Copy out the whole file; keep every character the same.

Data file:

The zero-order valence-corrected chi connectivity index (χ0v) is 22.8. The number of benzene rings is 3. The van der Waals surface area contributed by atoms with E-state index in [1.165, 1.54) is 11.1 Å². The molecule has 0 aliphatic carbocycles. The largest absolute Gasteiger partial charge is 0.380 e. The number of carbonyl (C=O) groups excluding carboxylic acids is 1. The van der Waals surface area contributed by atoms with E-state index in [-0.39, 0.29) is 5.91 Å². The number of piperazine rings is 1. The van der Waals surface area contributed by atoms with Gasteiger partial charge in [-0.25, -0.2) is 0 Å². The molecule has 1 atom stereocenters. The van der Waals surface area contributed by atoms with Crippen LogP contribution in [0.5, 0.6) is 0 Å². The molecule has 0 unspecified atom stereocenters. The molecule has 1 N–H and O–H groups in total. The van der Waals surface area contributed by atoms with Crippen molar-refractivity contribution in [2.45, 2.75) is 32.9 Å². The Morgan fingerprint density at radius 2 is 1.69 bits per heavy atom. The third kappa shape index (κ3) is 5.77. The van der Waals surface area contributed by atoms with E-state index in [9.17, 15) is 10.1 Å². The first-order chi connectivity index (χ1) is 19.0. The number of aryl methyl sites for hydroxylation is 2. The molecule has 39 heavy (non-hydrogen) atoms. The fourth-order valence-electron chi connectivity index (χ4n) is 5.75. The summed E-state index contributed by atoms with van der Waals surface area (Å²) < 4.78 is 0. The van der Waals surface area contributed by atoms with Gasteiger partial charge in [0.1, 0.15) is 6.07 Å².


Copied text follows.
The zero-order valence-corrected chi connectivity index (χ0v) is 22.8. The number of benzene rings is 3. The van der Waals surface area contributed by atoms with E-state index in [1.165, 1.54) is 11.1 Å². The molecule has 0 aliphatic carbocycles. The largest absolute Gasteiger partial charge is 0.380 e. The number of carbonyl (C=O) groups excluding carboxylic acids is 1. The van der Waals surface area contributed by atoms with E-state index in [-0.39, 0.29) is 5.91 Å². The number of piperazine rings is 1. The van der Waals surface area contributed by atoms with Gasteiger partial charge in [-0.25, -0.2) is 0 Å². The molecule has 1 atom stereocenters. The van der Waals surface area contributed by atoms with Crippen LogP contribution in [0.5, 0.6) is 0 Å². The molecule has 0 unspecified atom stereocenters. The molecule has 1 N–H and O–H groups in total. The van der Waals surface area contributed by atoms with Crippen molar-refractivity contribution in [2.45, 2.75) is 32.9 Å². The Morgan fingerprint density at radius 2 is 1.69 bits per heavy atom. The third kappa shape index (κ3) is 5.77. The van der Waals surface area contributed by atoms with E-state index in [9.17, 15) is 10.1 Å². The first-order chi connectivity index (χ1) is 19.0. The number of aryl methyl sites for hydroxylation is 2. The molecule has 39 heavy (non-hydrogen) atoms. The fourth-order valence-electron chi connectivity index (χ4n) is 5.75. The summed E-state index contributed by atoms with van der Waals surface area (Å²) < 4.78 is 0. The van der Waals surface area contributed by atoms with Gasteiger partial charge in [0.1, 0.15) is 6.07 Å².